This name evokes emotions of anger, hatred, regret and revulsion to many. Yet it is also a name that draws a lot of admiration, satisfaction, pride and gratitude to others.
In death, just like he did in life, Mugabe has caused plenty of controversy as his legacy is a debate that is far from settled.
People struggle to come up with a clear storyline to definitively capture the essence of his legacy.
For a man who had a long life, going all the way to the age of 95, his life was full of remarkable milestones and historic moments, but never has a man's life story been so vexatious that people have argued endlessly about what he stood for.
He was a hero to some, but a villain to others.
He is adored in many parts of the continent for his legacy as a liberator, the founding father of Zimbabwe and a great pan-Africanist.
But he also presided over the collapse of the Zimbabwean economy owing to his ruinous policies and failure to take action against corruption.
In Shona they say wafa wanaka (speak no ill of the dead), but for Mugabe there just has to be an exception. Some have vowed that the wounds and scars he left are too deep to forget and the atrocities he committed too heinous to forgive.
His ouster, in a military coup in November 2017, added to his complicated legacy. Many say his successor Emmerson Mnangagwa has turned out to be as disastrous as the grandmaster of Zimbabwean politics, or even worse.
So bad has Mnangagwa been as a leader that assertions that "Mugabe was better" have been heard frequently in public places in the past two years of Mnangagwa's increasingly dismal rule.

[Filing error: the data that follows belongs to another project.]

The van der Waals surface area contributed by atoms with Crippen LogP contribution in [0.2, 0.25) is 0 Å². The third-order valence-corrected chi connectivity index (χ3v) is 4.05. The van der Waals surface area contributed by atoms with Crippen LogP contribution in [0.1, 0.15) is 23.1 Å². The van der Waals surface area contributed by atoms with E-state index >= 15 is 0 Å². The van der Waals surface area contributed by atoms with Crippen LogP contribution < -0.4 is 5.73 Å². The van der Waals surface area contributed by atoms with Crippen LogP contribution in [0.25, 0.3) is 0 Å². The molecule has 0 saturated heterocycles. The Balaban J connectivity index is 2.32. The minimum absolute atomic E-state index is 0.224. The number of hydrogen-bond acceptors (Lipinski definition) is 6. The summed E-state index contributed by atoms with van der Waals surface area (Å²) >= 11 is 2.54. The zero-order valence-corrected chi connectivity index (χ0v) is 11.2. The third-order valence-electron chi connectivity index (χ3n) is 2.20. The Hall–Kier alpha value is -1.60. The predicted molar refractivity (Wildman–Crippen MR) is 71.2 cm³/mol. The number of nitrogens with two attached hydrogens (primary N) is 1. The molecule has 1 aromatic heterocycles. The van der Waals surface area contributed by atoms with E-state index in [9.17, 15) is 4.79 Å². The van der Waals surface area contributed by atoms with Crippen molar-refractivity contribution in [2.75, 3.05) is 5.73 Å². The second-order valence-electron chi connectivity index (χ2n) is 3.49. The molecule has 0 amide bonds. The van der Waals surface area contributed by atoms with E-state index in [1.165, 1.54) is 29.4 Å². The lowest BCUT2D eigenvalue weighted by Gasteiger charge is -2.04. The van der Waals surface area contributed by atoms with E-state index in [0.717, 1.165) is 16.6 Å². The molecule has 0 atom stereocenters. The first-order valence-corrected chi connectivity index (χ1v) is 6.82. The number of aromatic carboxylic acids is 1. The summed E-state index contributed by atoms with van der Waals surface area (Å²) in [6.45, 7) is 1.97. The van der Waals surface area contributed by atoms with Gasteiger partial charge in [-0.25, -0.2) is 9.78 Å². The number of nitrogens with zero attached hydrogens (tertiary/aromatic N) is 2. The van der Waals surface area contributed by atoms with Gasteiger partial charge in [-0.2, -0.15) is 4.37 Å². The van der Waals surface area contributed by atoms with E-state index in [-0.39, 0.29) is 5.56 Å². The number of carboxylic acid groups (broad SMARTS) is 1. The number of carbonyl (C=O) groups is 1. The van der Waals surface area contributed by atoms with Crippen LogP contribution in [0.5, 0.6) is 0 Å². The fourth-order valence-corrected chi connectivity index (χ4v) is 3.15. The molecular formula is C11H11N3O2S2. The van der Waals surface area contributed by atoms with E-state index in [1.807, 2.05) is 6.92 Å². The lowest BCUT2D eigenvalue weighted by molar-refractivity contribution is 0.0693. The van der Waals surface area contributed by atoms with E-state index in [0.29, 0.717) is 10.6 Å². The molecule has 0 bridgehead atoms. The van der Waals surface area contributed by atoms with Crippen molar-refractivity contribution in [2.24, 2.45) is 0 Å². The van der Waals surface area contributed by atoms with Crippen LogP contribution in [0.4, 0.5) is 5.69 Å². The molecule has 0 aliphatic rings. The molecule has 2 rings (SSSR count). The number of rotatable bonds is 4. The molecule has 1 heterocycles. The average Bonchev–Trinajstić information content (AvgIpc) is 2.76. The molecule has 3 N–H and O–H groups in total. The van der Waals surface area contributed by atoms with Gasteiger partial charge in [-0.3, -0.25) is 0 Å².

Leading African political leaders, including heads of state such as Kenyan President Uhuru Kenyatta, South African President Cyril Ramaphosa and Nigerian President Muhammadu Buhari have all eulogised Mugabe in exceedingly glowing terms.
Julius Malema, who leads opposition South African party Economic Freedom Fighters, also spoke glowingly about Mugabe, describing him as a hero and a true pan-Africanist.
But, as if to fulfil the Biblical expression that a prophet has no honour among his people, Zimbabweans back home have been tearing each other apart on social media as their hard-line stances over the Mugabe legacy have boiled over since the news of his demise filtered through last Friday.
Much of the debate is basically centred on a simple yet complex question: Is Mugabe a hero or a villain?
The international community also added its voice to the discourse with the media and influential British public figures variously describing Mugabe as a "true monster" and "hero-turned-villain".
Stephen Chan, a professor of world politics at the University of London, said the common reaction was that Mugabe stayed in office too long, messing up his legacy as he aged.
"... having started well but then grew too old to execute nationalisation in an orderly and peaceful manner. This is to an extent true. However, he was never a complete nationalist. The Gukurahundi is evidence that he never had a complete sense of Zimbabwe as one nation," Chan said.
"Secondly, it took the advent of the MDC in 1999 and its referendum success in early 2000 to prompt him, perhaps panic him, to nationalise the land. He was in his 70s and had been in power 20 years, and he had still not begun the nationalisation of land.